Mango Shiva Indian Bistro and Chai Bar – Calgary, AB
Mango Shiva Indian Bistro and Chai Bar
218 8 Avenue SW
Calgary, AB T2P 1B5
Open Mon-Sat 11am-3pm, 5pm-10pm
Progress: advancement. gradual improvement or growth or development.
As any city like Calgary grows, there are many changes that occur. Sometimes, this can be viewed positively such as the influx of new people, ideas, and cultures. Sometimes, it can be viewed negatively, say through rising crime or the demolition of old character buildings to make way for new skyscrapers. Whether or not this is progress, is a personal value judgement. So when the building that originally housed Mango Shiva was torn down, to make way for a skyscraper, I figured that would be the end of the slightly upscale East Indian eatery that was Mango Shiva – a restaurant that housed some fond memories for me.
Well, Mango Shiva is back. Moved from their original location next to Cowboys, down onto Stephen Avenue into the heart of the downtown core, they’ve been reincarnated as an Indian Bistro and Chai Bar. Definitely an upscale location, the new room is impressive in a modern sort of way – dark woods, polished surfaces, shiny fixtures. You know, progress.
Now the original Mango Shiva was always a bit different from your average Indian restaurant. Their decor seemed slightly more upscale – everything seemed cleaner, if not a bit eclectic. They used higher quality ingredients, service was a bit better, and of course, prices were slightly higher as well. But it was always a safe choice. You heard few complaints about Mango Shiva.
The new Mango Shiva has taken the original concept, and accelerated it by ten. Not only is the decor very modern, but service is excellent, the ingredients are very fresh, and of course, the prices are slightly higher. Menu items have a modern interpretation to them. Progress.
I was there on a Friday for lunch, and I showed up right as they opened. “Do you have a reservation?” i was asked. Whoops… didnt think i’d need one. The realities of downtown dining that i’ve forgotten. I was politely told they were completely booked, but would be happy to serve us at the bar. Works for me.
Everything is ordered ala Carte, same as usual. The bartender, who was our server, was patient, polite, and friendly. Finally, my dining companion chooses the butter chicken – a choice i’m thrilled with, because i get to try it without having to eat an entire order myself – I am, after all, not the biggest fan of butter chicken. I choose the lamb chops. We get a couple orders of naan and rice as well.
Butter chicken ($17) is a good staple to use for comparison from restaurant to restaurant, as it’s as ubiquitous as pho sate, or ginger beef. The Butter Chicken at Mango Shiva is good. Not done in the traditional way I am used to, their modern interpretation has all the great elements of butter chicken – the richness, the depth of flavour, and the tenderness – just highlighted differently. They used whole pieces of chicken, that have been clearly marinating for a long period of time. There is an excellent balance of flavours – pepper, cumin, citrus, coriander, garlic and ginger, with the pepper, cumin, citrus and coriander flavours being most dominant. Not a lot of heat though. The sauce has a nice depth of flavour, and a heavy dose of butter/ghee. It’s definitely a thicker, more tomato-emphasized sauce, but together, they work well.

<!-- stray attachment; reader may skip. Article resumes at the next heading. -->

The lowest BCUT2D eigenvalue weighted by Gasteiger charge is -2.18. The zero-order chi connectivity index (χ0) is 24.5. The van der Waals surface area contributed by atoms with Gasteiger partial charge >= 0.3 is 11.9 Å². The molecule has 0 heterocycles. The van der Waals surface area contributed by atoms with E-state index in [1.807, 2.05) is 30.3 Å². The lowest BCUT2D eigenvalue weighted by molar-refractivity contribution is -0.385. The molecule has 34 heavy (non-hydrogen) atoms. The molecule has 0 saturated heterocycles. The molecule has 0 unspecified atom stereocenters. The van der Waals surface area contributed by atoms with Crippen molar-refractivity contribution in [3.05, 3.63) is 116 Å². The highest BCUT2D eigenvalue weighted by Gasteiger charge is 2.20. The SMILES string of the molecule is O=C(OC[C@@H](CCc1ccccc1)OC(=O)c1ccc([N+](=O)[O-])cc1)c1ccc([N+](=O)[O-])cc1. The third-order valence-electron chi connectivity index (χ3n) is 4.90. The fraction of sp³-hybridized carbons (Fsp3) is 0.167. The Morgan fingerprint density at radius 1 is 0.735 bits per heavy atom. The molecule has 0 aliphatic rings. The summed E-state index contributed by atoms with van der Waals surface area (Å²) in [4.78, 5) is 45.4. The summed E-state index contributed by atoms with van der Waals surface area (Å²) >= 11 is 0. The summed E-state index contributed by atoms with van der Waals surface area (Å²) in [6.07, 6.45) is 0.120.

The lamb chops ($22) are good as well. Tender, though with a slightly dried out texture, the cardamon, cinnamon, pepper, garlic, and cumin flavours blend really well with the slightly lean cuts of lamb. Topped with a dizzying array of vegetables and nuts, the lamb is combined with a forgettable sauce, though still satisfying. The toppings bother me a bit as well, as they take away from the lamb. They seemed to be placed without any specific purpose or reason.
The rice ($2.50) and naan ($2.50) are decent. Nothing exceptional, nothing noteworthy. Fairly small sized servings for the price though (two orders of naan pictured).
Overall, Mango Shiva is a newer, updated version of what they’ve always done; good service, good modern interpretations of classic Indian food. Everything about it is very safe and familiar. Of course, the drawback to this is the food, while good, is safe and familiar. If i was to classify Mango Shiva as a restaurant, I would say it is the place to go when you are craving Indian, and on a blind date, corporate lunch, or taking your significant other’s parents out for dinner. It’s a nice room, nothing too adventerous, and you know what to expect. You won’t go wrong. While I generally prefer to be more on the risk-taking side of dining out, especially when talking about Indian food, there is certainly a reason, and a need for this kind of dining. Mango Shiva fills this niche quite nicely. Not exactly progress, but a good thing nonetheless